Reached Europe in via a merchant ship on the island of Sicily 1347–48: southern Europe 1349–50: central Europe and the British Isles The plague started in China and killed millions of people in mainland Asia. Due to its highly communicable nature, it spread very quickly. It first reached Europe in Sicily in 1347, when a merchant ship returning from China landed carrying rats with infected fleas. Trade and travel helped spread the plague to mainland Europe. By 1348, it had ravaged southern Europe. By 1350, it had hit central Europe and the British Isles. The plague spread for several reasons, including the outbreak of war (the Hundred Years’ War was fought while the plague affected Europe) and the fact that many infected people often brought the disease to new locations by trying to escape the horrors of the disease.

37 Popular Medical “Cures” for the Plague
Doctors wore strange costumes Bathing in human urine Wearing excrement Placing dead animals in homes Wearing leeches Drinking molten gold and powdered emeralds Burning incense to get rid of the smell of the dead At the time, the field of medicine did not understand what caused the Black Death—or how to cure it. Doctors wore strange costumes and used folk cures to deal with the disease. Among the more absurd remedies: Bathing in human urine Wearing excrement Placing dead animals in homes Wearing leeches Drinking molten gold and powdered emeralds Burning incense to get rid of the smell of the dead Not surprisingly, these “cures” did little to address the real problems of the plague and many even made the disease worse. A costume worn by doctors to ward off the Plague

38 Effects of the Plague Killed 25–30 million Europeans
Undermined faith in religion Economy Culture influenced The most obvious effect of the plague was the number of people it killed—an estimated 25 to 30 million Europeans, or roughly one-third of the population. The plague also shook many people’s faith in religion. Though many religious leaders blamed the plague on sin, piety and prayer offered no protection against the disease and members of the clergy were as likely to become afflicted as anyone else. In the face of all this, the numbers of those willing to devote their life to the church dramatically declined. The population decrease caused by the plague led to an economic downturn; both the number of available laborers and consumers declined sharply. Merchants and tradespeople had fewer people to whom they could sell their wares. Products therefore accumulated, and the merchants and those who dealt with them—bankers, suppliers, and shippers—all lost revenue. In addition, peasants often left their land in an attempt to escape the disease. The plague also influenced many of the artists of the time; works from this period often had very dark themes and tones.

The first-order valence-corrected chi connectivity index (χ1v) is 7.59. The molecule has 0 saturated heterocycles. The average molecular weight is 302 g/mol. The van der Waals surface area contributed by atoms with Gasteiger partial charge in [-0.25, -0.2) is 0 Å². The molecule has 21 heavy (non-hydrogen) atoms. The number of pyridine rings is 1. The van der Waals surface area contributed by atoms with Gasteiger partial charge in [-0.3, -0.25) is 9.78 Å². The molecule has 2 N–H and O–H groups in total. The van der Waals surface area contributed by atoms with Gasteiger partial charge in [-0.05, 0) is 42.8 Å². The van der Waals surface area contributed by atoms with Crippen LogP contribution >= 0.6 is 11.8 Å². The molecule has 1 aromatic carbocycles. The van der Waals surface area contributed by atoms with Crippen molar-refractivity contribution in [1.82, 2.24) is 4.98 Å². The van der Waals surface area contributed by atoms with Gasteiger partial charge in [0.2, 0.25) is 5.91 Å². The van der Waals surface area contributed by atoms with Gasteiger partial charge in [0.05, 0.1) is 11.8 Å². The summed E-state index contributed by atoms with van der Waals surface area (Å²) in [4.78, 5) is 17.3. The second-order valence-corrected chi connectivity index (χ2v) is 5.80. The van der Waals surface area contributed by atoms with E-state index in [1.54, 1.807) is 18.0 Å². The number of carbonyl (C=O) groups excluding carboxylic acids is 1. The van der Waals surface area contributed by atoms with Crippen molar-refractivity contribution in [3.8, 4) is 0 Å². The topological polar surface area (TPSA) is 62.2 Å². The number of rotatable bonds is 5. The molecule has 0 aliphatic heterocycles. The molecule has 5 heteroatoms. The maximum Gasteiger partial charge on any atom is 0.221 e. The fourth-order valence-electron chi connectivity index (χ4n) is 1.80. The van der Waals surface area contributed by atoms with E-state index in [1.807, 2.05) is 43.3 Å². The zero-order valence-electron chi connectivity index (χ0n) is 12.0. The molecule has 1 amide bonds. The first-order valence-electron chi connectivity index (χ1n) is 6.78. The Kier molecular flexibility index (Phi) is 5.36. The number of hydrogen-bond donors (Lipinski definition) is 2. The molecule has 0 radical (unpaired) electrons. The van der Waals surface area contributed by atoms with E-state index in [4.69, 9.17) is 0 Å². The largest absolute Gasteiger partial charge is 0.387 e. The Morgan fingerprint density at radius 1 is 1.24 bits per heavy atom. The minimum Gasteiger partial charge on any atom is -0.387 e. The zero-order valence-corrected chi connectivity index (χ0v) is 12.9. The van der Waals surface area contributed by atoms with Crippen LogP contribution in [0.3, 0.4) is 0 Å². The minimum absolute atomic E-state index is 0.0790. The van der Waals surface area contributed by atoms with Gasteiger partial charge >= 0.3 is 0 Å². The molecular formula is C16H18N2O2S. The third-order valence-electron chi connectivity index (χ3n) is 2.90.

39 Legacy of the Medieval Era
Transitional period New kingdoms evolved The Church became a dominant force Modern institutions originated The medieval era is considered a transitional period between the ancient classical world and the Renaissance. Immediately after the fall of Rome, Europe disintegrated into a number of small kingdoms and states. Throughout the period, however, new kingdoms gradually evolved into states—England, France, and Spain, for example. The Catholic Church expanded its influence throughout western Europe, with little to challenge its dominance, although issues such as the Inquisition and the Crusades may have diminished its prestige. Despite the popular view of medieval Europe as the “Dark Ages,” many modern institutions originated during this time, including universities, the parliamentary form of government, and banks. What historians often refer to as “modern Europe” was beginning to take shape by the end of the 15th century. The emergence of modern Europe would be shaped by other factors as well—the Renaissance, the Reformation, and global exploration over the next two centuries.